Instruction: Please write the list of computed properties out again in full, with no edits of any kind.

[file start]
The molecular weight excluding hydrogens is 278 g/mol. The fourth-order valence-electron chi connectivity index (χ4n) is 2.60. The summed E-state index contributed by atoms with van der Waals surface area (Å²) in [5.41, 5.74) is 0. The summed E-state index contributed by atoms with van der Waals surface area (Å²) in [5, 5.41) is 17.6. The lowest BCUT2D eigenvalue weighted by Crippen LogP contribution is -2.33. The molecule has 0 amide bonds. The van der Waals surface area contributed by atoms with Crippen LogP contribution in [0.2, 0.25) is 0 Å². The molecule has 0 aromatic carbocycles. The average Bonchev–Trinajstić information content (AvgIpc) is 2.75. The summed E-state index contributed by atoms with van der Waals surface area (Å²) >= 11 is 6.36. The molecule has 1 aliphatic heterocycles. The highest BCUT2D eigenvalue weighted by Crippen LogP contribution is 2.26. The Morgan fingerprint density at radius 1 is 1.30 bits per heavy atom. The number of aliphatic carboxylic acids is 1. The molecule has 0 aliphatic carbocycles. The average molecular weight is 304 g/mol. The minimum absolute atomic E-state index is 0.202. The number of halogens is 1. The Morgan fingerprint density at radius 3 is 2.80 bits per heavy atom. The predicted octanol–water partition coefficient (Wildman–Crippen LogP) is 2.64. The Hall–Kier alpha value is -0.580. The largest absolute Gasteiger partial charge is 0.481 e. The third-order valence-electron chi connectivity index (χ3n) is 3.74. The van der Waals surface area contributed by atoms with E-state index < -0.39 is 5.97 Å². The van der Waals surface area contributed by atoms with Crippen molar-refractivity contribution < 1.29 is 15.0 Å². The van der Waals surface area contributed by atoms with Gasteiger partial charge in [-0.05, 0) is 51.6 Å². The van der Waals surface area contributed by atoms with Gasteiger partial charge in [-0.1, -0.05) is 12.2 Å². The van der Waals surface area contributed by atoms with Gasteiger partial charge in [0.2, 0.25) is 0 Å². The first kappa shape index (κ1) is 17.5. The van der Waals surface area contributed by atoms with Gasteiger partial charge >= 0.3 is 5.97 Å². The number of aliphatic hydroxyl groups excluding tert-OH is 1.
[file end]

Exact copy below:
The molecular weight excluding hydrogens is 278 g/mol. The fourth-order valence-electron chi connectivity index (χ4n) is 2.60. The summed E-state index contributed by atoms with van der Waals surface area (Å²) in [5.41, 5.74) is 0. The summed E-state index contributed by atoms with van der Waals surface area (Å²) in [5, 5.41) is 17.6. The lowest BCUT2D eigenvalue weighted by Crippen LogP contribution is -2.33. The molecule has 0 amide bonds. The van der Waals surface area contributed by atoms with Crippen LogP contribution in [0.2, 0.25) is 0 Å². The molecule has 0 aromatic carbocycles. The average Bonchev–Trinajstić information content (AvgIpc) is 2.75. The summed E-state index contributed by atoms with van der Waals surface area (Å²) >= 11 is 6.36. The molecule has 1 aliphatic heterocycles. The highest BCUT2D eigenvalue weighted by Crippen LogP contribution is 2.26. The Morgan fingerprint density at radius 1 is 1.30 bits per heavy atom. The number of aliphatic carboxylic acids is 1. The molecule has 0 aliphatic carbocycles. The average molecular weight is 304 g/mol. The minimum absolute atomic E-state index is 0.202. The number of halogens is 1. The Morgan fingerprint density at radius 3 is 2.80 bits per heavy atom. The predicted octanol–water partition coefficient (Wildman–Crippen LogP) is 2.64. The Hall–Kier alpha value is -0.580. The largest absolute Gasteiger partial charge is 0.481 e. The third-order valence-electron chi connectivity index (χ3n) is 3.74. The van der Waals surface area contributed by atoms with E-state index < -0.39 is 5.97 Å². The van der Waals surface area contributed by atoms with Crippen molar-refractivity contribution < 1.29 is 15.0 Å². The van der Waals surface area contributed by atoms with Gasteiger partial charge in [-0.05, 0) is 51.6 Å². The van der Waals surface area contributed by atoms with Gasteiger partial charge in [-0.1, -0.05) is 12.2 Å². The van der Waals surface area contributed by atoms with Gasteiger partial charge in [0.2, 0.25) is 0 Å². The first kappa shape index (κ1) is 17.5. The van der Waals surface area contributed by atoms with Gasteiger partial charge >= 0.3 is 5.97 Å². The number of aliphatic hydroxyl groups excluding tert-OH is 1.